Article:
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No Labels Should Worry Democrats

July 20, 2023
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No Labels bills itself as a bipartisan movement dedicated to uniting Americans and healing our politics. But for now it’s roiling things, especially among Democrats.

On Monday, Rep. Annie Kuster (D., N.H.) condemned the group’s plan to nominate a third-party presidential candidate saying that would “pave the path” for a Donald Trump victory. Democratic heavyweights have also announced a super PAC to counter No Labels. One of the organizers, former Rep. Thomas Downey, denounced No Labels’ leadership as “delusional” and warned that its plans would be “helpful to Trump.”

These are legitimate concerns. A June 17 CNN/SSRS poll seems to indicate that the two party front-runners are in a dead heat not only with each other but a nebulous third option. While 33% of respondents have a favorable view of Mr. Trump and 32% of Mr. Biden, 31% favor neither of them.

So if Messrs. Biden and Trump are their parties’ nominees, a serious No Labels contender could affect the outcome. One such possible candidate is Sen. Joe Manchin (D., W.Va.), featured Monday at the group’s town hall in New Hampshire. There’s little question that a three-way contest involving Mr. Manchin would exacerbate Team Biden’s problems with key groups, starting with its disappointees—two groups of Democrats who are unenthusiastic about Mr. Biden. 

One of these important groups consists of voters 18 to 29. In 2020 they made up 17% of the electorate—some 26.9 million voters—and broke 60% for Mr. Biden and 36% for Mr. Trump. Turnout among young voters was down in the 2022 midterms compared with 2018 and slightly less Democratic, helping Republicans flip the House. Continuing to emphasize college-debt forgiveness and climate issues won’t be enough to re-energize disenchanted young voters. It hasn’t worked so far. Some young Democratic-leaning voters might like No Labels’ emphasis on bipartisanship and sensible change.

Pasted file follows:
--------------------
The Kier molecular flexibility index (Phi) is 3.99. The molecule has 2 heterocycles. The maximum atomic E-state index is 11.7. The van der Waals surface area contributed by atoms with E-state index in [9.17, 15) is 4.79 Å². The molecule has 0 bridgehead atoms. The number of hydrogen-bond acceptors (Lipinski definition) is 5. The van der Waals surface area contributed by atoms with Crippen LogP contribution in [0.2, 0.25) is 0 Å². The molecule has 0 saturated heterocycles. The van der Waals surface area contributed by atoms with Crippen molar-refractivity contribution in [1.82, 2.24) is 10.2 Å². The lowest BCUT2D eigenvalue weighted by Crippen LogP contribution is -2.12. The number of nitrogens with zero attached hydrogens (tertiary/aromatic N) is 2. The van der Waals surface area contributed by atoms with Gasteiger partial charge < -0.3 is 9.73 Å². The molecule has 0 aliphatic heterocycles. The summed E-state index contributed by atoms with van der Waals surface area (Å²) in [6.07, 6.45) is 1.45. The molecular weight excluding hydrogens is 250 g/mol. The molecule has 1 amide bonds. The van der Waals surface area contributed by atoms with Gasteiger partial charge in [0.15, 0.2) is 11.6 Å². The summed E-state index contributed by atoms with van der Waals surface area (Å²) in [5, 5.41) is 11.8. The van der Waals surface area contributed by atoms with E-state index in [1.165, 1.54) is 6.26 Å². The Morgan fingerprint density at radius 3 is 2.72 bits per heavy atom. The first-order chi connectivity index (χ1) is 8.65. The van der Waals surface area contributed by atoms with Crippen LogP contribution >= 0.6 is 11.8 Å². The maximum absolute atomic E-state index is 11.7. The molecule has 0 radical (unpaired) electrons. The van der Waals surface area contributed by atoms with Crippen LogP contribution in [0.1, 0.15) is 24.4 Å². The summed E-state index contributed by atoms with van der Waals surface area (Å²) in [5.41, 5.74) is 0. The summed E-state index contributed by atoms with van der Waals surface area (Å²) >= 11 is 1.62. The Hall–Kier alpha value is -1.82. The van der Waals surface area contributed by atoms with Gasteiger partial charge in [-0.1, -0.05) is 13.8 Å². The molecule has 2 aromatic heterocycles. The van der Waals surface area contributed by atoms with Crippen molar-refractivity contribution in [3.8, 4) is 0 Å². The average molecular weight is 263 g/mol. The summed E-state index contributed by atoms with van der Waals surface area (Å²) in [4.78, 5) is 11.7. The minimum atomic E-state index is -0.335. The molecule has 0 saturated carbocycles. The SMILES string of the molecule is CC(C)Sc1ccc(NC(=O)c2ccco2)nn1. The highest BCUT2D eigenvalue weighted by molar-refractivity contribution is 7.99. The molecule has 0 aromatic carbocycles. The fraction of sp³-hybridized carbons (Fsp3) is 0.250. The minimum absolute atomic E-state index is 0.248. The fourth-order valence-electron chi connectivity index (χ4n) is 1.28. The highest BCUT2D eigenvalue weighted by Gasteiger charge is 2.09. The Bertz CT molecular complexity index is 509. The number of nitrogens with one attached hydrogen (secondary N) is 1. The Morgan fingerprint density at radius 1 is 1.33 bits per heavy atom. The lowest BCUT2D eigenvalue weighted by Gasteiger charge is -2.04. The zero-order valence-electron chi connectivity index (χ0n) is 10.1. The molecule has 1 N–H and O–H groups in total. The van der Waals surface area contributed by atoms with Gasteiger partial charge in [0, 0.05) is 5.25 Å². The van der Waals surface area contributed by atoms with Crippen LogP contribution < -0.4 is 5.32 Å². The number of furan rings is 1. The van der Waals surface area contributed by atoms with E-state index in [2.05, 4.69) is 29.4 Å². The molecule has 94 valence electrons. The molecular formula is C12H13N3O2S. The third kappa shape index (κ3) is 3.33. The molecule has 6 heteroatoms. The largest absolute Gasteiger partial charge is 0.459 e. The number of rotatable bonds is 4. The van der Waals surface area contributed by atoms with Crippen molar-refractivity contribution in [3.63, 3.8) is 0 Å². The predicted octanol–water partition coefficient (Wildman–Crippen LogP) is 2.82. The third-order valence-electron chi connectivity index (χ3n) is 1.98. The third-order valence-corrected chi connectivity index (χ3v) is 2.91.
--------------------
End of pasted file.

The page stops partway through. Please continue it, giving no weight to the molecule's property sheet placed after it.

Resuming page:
Then there are black voters. A May 12 Washington Post/Ipsos Poll found only 17% of blacks would be enthusiastic if Mr. Biden is re-elected, while 49% said his policies had made “no difference” for them and 14% said they were “hurt” by them. Moreover, black turnout was down in 2022 compared with 2018, and Mr. Biden’s approval numbers dropped 10 points among black voters between January 2021 and March 2023. Team Biden’s apparent solution—to focus on voter rights—won’t guarantee that the president’s numbers improve. Again, if that was going to work, it already would have.

Does lack of enthusiasm matter? Absolutely. If 1.1% of Mr. Biden’s black supporters in Georgia stay home or vote No Labels next year, that would wipe out his 2020 Peach State victory margin of 11,779 votes. If a mere 6.3% of Mr. Biden’s young supporters in Arizona stay home or vote No Labels next year, that would wipe out his 2020 Grand Canyon State victory margin of 10,457. 

Then there are three groups of potential Democratic defectors, some of whom might be attracted by a centrist No Labels platform that promises change, emphasizes bipartisanship and focuses on making government work. Hispanics have moved rightward as their share of the electorate has risen, from 11% in 2016 to 13% in 2020. Asian-American voters have also been moving rightward. A No Labels ticket might draw Hispanic and Asian voters who are no longer Democrats but unwilling to back Mr. Trump.

Then there are suburban independents, including former Republicans turned off by Mr. Trump. They voted Democratic in 2018 and 2022 when presented with subpar Republican candidates, and they also gave Mr. Biden the White House in 2020. He needs them to win again.

No Labels bills itself as a bipartisan movement dedicated to uniting Americans and healing our politics. But for now it’s roiling things, especially among Democrats.

On Monday, Rep. Annie Kuster (D., N.H.) condemned the group’s plan to nominate a third-party presidential candidate saying that would “pave the path” for a Donald Trump victory. Democratic heavyweights have also announced a super PAC to counter No Labels. One of the organizers, former Rep. Thomas Downey, denounced No Labels’ leadership as “delusional” and warned that its plans would be “helpful to Trump.”

These are legitimate concerns. A June 17 CNN/SSRS poll seems to indicate that the two party front-runners are in a dead heat not only with each other but a nebulous third option. While 33% of respondents have a favorable view of Mr. Trump and 32% of Mr. Biden, 31% favor neither of them.

Read More at the WSJ

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